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Boos and bravos

Boos and bravos

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Health care workers show heroism

Bravos to the local health care workers and institutions that are now being tested in a way few people would expect or experience. The number of coronavirus cases and deaths continues to climb in the local region, and although the number is still relatively low – 17 cases in Warren County as of Sunday night – no one should take this lightly. If cases continue to double every day or two, we will soon arrive at a very high number and a very serious situation. Also, since so few people are being tested – only health care workers and people who are hospitalized – the actual number of people infected is far higher than the confirmed number of cases. We now have our first case of a health care worker sick with COVID-19 – a nurse at Glens Falls Hospital – a sobering reminder of the dangers of the job. Health care workers are at the front lines now, and they are taking casualties worldwide. In Italy, 63 doctors have died from the virus. Suddenly, what seemed a relatively safe profession has become one charged with danger, with health care workers bearing a greater risk every day the pandemic progresses. But we have not heard stories of nurses or doctors or anyone else in the medical field leaving their posts, going home to hide out or switching to safer careers. Their sense of duty to do the job they signed on for has outweighed the natural fear that many of them must feel. They deserve our gratitude.

Some treating pandemic lightly

Boos to everyone who is still, inexplicably, not taking this pandemic seriously. You may not be sick, but we have to ask: What is wrong with you? Perhaps you haven’t been paying attention … to anything. If that is the case, please open your eyes. It is likely tens of thousands of people in the United States will die from COVID-19. Even if you don’t die, you can get very seriously, very miserably sick – even if you’re healthy. Worse, you can feel fine and be a carrier of the illness, infecting other people. Don’t socialize. Don’t go out in public unless it’s necessary. Keep your distance from people. Don’t play in parks with other people or stand close to others in line for food or drink or ice cream. We cannot afford to be casual about this. It will take a conscious effort from everyone, trying hard, to keep the spread down. Please help.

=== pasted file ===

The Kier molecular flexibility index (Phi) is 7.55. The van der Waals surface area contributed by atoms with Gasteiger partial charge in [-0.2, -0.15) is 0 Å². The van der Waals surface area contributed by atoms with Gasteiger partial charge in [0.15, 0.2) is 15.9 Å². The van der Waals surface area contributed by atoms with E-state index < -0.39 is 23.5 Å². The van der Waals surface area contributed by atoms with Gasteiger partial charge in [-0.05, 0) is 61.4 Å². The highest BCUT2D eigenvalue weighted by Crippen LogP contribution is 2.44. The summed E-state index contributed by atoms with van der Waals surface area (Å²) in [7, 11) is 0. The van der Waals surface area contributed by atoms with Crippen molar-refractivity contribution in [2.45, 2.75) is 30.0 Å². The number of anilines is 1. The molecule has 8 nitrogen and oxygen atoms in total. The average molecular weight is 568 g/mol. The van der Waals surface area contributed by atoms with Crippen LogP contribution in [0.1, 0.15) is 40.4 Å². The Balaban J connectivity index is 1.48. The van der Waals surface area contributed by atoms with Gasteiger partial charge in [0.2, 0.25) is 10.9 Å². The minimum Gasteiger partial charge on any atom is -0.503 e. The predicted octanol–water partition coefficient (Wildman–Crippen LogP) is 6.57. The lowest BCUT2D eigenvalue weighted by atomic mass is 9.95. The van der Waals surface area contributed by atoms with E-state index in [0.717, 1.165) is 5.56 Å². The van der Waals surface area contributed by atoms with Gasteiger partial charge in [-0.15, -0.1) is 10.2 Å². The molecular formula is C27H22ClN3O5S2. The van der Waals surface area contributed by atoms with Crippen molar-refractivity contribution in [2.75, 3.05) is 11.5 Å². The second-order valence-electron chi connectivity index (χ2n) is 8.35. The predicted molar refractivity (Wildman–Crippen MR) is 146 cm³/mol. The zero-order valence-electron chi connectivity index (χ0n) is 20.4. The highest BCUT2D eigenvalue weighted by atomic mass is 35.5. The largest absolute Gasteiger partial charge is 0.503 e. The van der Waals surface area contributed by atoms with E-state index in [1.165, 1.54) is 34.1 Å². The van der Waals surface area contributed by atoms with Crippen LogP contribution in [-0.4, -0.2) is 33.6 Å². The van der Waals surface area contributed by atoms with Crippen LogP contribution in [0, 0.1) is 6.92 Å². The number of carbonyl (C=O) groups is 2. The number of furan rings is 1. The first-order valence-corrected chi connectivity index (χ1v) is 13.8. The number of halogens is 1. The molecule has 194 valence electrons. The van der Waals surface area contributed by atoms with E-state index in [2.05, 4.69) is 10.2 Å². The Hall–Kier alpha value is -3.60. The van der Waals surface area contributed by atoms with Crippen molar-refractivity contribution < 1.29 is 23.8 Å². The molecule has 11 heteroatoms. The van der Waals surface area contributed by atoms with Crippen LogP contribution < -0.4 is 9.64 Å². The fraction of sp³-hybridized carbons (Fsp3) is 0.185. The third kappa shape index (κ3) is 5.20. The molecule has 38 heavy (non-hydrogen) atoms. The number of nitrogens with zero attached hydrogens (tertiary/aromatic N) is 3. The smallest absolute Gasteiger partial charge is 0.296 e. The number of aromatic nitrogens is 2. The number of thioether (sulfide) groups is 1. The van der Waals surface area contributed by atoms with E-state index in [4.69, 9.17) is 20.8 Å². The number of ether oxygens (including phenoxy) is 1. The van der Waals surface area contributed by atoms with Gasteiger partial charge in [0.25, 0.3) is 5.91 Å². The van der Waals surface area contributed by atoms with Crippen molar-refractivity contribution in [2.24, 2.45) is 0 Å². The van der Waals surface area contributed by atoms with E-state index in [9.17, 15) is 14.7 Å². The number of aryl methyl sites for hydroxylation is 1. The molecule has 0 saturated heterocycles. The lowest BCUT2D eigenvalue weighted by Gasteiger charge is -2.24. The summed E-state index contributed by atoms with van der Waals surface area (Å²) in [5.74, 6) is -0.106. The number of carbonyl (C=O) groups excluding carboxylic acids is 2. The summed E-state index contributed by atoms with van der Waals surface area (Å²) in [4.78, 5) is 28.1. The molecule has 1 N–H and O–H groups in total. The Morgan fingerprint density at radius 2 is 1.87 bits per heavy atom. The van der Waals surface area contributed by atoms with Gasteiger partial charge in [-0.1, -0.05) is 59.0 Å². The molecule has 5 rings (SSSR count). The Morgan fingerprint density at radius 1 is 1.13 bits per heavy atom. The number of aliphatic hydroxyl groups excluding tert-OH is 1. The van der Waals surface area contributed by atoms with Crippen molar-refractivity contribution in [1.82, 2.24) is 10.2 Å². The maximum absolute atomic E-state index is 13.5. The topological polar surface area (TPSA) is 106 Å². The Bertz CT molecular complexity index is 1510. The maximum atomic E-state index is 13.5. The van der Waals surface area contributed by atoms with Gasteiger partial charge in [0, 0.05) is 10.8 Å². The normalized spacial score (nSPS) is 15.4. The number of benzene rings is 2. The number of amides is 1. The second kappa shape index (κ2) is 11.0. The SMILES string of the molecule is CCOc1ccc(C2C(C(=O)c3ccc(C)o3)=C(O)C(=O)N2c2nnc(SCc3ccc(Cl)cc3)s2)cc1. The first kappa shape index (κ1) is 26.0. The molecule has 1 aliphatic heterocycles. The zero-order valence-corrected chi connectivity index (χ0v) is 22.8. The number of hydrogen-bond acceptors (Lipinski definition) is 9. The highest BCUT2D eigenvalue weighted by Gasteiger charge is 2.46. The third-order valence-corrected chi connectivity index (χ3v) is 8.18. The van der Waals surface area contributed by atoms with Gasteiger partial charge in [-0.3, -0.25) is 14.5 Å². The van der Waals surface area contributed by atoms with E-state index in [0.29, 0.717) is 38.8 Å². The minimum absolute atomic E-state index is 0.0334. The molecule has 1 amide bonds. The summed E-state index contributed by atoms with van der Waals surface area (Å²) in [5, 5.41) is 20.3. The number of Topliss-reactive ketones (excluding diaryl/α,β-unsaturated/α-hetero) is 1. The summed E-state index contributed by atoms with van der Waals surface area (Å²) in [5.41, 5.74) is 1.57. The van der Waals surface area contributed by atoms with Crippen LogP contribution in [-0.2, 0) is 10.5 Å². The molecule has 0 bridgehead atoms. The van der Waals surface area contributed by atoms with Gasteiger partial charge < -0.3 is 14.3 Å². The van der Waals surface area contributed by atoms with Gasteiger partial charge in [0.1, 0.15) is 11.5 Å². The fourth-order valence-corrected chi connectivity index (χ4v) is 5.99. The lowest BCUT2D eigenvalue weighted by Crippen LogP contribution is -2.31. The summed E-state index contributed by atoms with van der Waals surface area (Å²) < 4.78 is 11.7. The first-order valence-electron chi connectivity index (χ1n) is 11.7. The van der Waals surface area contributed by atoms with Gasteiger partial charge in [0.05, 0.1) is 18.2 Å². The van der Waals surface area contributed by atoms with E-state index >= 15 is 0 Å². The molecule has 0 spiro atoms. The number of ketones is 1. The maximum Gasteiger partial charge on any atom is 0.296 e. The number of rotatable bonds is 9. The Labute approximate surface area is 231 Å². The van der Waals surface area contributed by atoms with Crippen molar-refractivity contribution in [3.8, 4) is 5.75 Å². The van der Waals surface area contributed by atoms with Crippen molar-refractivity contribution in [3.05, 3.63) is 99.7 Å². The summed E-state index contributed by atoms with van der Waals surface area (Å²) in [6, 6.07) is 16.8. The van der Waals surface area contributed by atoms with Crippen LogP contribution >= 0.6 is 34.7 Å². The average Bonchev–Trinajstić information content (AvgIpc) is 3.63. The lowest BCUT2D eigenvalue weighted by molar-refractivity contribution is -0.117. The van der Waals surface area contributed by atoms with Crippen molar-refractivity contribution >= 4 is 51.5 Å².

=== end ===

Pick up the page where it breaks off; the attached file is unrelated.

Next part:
Woman makes cautious choice

Bravos to Hannah DeGarmo, 24, who lives in Brooklyn and grew up in Shushan. A couple of weeks ago, her parents asked her to come home to get away from the virus hot zone in New York City. She said no, explaining that she didn’t want to risk being an asymptomatic carrier who brought the coronavirus up with her and risk infecting her parents and local friends. She chose instead to stay in her apartment in Brooklyn, work from home and be careful to avoid getting close to other people. Although that would normally be impossible in Brooklyn, under the current conditions, she has found she can go out for walks on mostly empty streets, keeping her distance from the few others who are out on foot. And one good thing – with traffic greatly reduced, the city is quieter and the air is cleaner.

Cuomo puts safety first

Bravos to Gov. Andrew Cuomo for putting safety first and postponing New York’s presidential primary from April 28 to June 23. “I don’t think it’s wise to be bringing people to one location to vote,” Cuomo said. He’s right. It would be unwise to hold the primary or any other event in April that involves bringing together large numbers of people. It’s uncertain, at best, that we will be on the downhill side of this outbreak in four weeks, although we certainly hope so. But a lot of planning and preparation goes into a statewide primary, and it’s better to postpone now than have to do so at the last minute. Our even more fervent hope is that, by June 23, the pandemic will be a memory.

Broadcaster makes us smile

Bravos to Evan Pivnick, broadcaster for the Adirondack Thunder, who has been posting some light entertainment to his Twitter feed to help lift people’s moods during this period of worry and isolation. Pivnick has been doing “play by plays” of ordinary events, like traffic on the street in front of his house, the lighting of a candle and a famous scene from the TV show “Friends.” The “Friends” post got him national attention, including from Jimmy Kimmel. With the drumbeat of sickness, death and fear over the future that is echoing all around us, it’s good to be reminded we can still smile and laugh.

The Post-Star editorials represent the opinion of The Post-Star’s editorial board, which consists of Publisher Brian Corcoran, Editor Ken Tingley, Projects Editor Will Doolittle and citizen representative Chuck Cumming.

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